It’s a myth that being off onmeans an employee can’t be terminated. The employee can be—as long as the employer has good reasons for the termination.
You certainly can’t fire someone because she needed medical care or had to take care of a parent or child suffering from a serious health condition. But being onleave doesn’t give someone immunity from being fired for incompetence or other legitimate work-related reasons.
Advice: Make sure you can thoroughly document that you would have fired the employee regardless of her FMLA-leave status. As the following case shows, it also helps to be able to show that very few FMLA leave-takers lose their jobs.
Recent case: Virginia Salmon had surgery on her ankle and asked for FMLA leave to recover. She took leave from her job at Eastman Chemical, returned and then asked for another leave pending further surgery. Meanwhile, Salmon’s boss caught her asleep at her workstation. The company terminated her the same day.
It wasn’t Salmon’s first run-in with her supervisor. In fact, he had earlier placed her on a performance improvement plan because of poor behavior. She even wrote and apologized to her supervisors, admitting to drug use.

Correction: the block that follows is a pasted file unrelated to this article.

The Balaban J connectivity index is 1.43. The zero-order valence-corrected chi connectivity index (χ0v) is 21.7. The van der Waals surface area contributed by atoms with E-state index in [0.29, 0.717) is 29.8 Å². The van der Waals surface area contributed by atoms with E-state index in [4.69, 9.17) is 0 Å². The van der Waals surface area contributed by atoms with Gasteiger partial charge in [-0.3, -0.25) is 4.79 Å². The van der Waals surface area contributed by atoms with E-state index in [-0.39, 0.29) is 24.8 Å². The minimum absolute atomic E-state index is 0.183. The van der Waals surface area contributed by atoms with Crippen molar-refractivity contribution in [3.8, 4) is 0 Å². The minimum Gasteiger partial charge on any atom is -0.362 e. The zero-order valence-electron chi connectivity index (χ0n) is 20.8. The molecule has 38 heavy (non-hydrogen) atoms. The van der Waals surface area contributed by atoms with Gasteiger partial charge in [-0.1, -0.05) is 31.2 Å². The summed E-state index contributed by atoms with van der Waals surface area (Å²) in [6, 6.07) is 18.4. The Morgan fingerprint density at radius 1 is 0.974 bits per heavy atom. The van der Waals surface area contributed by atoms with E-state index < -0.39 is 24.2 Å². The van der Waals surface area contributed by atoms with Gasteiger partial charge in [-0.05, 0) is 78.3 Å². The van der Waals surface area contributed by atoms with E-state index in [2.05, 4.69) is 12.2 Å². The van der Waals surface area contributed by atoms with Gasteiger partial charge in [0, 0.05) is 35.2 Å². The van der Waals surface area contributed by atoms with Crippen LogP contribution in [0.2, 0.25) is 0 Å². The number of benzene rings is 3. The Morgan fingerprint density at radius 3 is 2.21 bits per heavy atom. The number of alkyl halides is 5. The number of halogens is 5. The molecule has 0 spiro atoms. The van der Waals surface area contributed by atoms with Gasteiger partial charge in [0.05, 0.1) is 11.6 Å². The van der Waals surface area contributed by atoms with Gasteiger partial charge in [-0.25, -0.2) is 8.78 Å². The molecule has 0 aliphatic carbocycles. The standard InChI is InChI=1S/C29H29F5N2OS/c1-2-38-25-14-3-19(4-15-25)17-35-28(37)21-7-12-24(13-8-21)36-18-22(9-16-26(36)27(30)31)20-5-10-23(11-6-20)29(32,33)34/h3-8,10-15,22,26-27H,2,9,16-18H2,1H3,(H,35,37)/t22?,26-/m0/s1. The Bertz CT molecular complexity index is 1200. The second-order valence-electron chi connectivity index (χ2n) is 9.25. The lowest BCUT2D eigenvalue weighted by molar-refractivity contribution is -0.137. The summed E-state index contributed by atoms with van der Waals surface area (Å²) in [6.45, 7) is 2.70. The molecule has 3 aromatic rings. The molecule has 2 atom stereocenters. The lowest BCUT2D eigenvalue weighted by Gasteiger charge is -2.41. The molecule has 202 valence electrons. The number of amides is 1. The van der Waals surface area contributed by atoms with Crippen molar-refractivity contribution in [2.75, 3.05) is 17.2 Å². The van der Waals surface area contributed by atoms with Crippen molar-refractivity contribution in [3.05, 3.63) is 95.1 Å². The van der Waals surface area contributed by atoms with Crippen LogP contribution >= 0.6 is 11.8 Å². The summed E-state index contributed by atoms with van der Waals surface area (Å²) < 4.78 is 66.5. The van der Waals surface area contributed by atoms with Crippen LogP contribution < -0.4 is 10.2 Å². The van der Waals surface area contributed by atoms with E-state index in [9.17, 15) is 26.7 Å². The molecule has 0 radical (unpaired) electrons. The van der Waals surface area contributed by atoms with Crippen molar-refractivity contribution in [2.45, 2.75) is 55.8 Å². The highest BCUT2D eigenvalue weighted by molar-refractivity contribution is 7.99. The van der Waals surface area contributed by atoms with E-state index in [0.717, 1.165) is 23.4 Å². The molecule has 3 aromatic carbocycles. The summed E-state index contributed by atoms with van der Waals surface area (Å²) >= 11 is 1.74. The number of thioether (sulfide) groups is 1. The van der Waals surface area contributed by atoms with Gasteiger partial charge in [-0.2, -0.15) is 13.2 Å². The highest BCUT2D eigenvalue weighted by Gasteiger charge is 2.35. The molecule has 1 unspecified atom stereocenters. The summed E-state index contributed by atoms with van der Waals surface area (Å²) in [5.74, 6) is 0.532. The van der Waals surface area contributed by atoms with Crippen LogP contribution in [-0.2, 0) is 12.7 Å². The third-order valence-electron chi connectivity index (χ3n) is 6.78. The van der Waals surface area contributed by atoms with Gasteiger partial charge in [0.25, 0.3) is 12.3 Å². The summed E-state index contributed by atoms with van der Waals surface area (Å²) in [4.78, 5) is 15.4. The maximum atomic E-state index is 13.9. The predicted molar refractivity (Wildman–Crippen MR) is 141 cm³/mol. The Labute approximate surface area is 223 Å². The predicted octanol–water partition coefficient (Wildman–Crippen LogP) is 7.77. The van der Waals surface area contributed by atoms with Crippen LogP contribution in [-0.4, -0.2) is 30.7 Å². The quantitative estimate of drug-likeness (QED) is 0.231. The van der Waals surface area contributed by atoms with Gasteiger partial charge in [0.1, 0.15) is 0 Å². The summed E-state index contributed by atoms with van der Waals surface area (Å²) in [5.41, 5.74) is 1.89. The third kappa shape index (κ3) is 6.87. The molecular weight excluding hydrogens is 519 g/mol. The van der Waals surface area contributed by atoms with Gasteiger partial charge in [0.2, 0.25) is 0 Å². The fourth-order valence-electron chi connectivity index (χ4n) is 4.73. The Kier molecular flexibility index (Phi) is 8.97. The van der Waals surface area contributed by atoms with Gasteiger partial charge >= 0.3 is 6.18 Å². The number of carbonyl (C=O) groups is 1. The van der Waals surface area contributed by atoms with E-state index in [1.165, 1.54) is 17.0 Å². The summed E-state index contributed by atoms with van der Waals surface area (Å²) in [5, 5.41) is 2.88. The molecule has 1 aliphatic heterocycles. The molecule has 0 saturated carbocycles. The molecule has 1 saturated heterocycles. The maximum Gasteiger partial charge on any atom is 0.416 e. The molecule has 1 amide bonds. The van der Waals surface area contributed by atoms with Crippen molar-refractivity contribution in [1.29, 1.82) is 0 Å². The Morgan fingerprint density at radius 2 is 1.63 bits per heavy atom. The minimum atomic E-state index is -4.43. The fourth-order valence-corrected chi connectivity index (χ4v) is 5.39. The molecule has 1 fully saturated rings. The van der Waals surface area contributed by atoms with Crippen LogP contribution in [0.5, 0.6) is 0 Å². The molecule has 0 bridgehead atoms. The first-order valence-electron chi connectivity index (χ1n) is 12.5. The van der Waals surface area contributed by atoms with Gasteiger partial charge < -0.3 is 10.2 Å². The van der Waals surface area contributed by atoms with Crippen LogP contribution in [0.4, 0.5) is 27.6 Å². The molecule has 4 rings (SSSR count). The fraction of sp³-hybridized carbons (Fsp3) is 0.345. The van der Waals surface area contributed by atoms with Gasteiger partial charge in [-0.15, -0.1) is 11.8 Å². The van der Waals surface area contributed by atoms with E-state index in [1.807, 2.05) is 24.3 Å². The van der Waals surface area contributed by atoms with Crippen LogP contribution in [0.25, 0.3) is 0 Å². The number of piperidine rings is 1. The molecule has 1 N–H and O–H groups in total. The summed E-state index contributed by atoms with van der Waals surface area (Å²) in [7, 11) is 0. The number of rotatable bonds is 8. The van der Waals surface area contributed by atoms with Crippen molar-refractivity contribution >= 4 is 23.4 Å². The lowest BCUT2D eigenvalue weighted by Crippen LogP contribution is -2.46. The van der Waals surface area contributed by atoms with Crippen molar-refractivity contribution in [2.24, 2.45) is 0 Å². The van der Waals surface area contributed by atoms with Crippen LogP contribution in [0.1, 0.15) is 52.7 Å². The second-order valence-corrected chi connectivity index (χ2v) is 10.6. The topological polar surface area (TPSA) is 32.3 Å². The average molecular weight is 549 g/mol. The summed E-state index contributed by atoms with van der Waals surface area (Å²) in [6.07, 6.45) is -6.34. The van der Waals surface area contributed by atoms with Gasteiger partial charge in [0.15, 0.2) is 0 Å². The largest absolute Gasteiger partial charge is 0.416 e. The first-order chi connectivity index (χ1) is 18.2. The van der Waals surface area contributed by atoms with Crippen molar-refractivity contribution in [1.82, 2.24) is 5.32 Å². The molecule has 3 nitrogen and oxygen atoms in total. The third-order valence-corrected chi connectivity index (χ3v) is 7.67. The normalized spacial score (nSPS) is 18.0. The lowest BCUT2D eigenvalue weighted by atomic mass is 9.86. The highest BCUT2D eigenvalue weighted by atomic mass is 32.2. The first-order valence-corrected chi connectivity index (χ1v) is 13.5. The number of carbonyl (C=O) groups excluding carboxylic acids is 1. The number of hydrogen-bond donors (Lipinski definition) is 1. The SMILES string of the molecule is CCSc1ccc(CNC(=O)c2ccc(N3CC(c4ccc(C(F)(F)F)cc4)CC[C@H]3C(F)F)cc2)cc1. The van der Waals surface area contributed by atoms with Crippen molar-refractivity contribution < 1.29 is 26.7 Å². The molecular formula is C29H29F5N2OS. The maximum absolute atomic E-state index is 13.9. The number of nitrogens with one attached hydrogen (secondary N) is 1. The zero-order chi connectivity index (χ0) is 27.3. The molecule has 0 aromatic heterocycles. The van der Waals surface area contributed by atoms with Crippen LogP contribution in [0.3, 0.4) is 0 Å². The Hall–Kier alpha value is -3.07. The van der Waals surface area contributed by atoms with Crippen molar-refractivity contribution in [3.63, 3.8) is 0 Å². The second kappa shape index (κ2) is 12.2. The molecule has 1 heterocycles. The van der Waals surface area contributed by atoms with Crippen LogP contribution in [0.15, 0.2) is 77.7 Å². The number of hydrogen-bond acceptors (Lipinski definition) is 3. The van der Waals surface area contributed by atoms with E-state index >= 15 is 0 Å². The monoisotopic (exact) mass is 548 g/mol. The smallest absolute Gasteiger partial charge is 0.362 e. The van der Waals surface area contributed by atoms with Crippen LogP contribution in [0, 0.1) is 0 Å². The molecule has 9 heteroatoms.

Yet Salmon sued, claiming the company shouldn’t have fired her while her FMLA-leave request was pending and she had a serious health condition.
But the court focused on her behavioral problems and said they were a legitimate reason for her discharge. Plus, in the last two years, over 500 Eastman Chemical employees had taken FMLA leave and returned to their jobs. Only seven had been terminated while out on FMLA leave. The court ruled that was evidence that the company didn’t treat FMLA usage as a negative factor, but welcomed FMLA leave. (Salmon v. Eastman Chemical, No. 2-07-CV-148, ED TX, 2008)
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- Offer FMLA, but still enforce attendance rules
- When FMLA leave expires, no need to offer more time off to balance work/life issues
- Be a driver, not a passenger, during times of change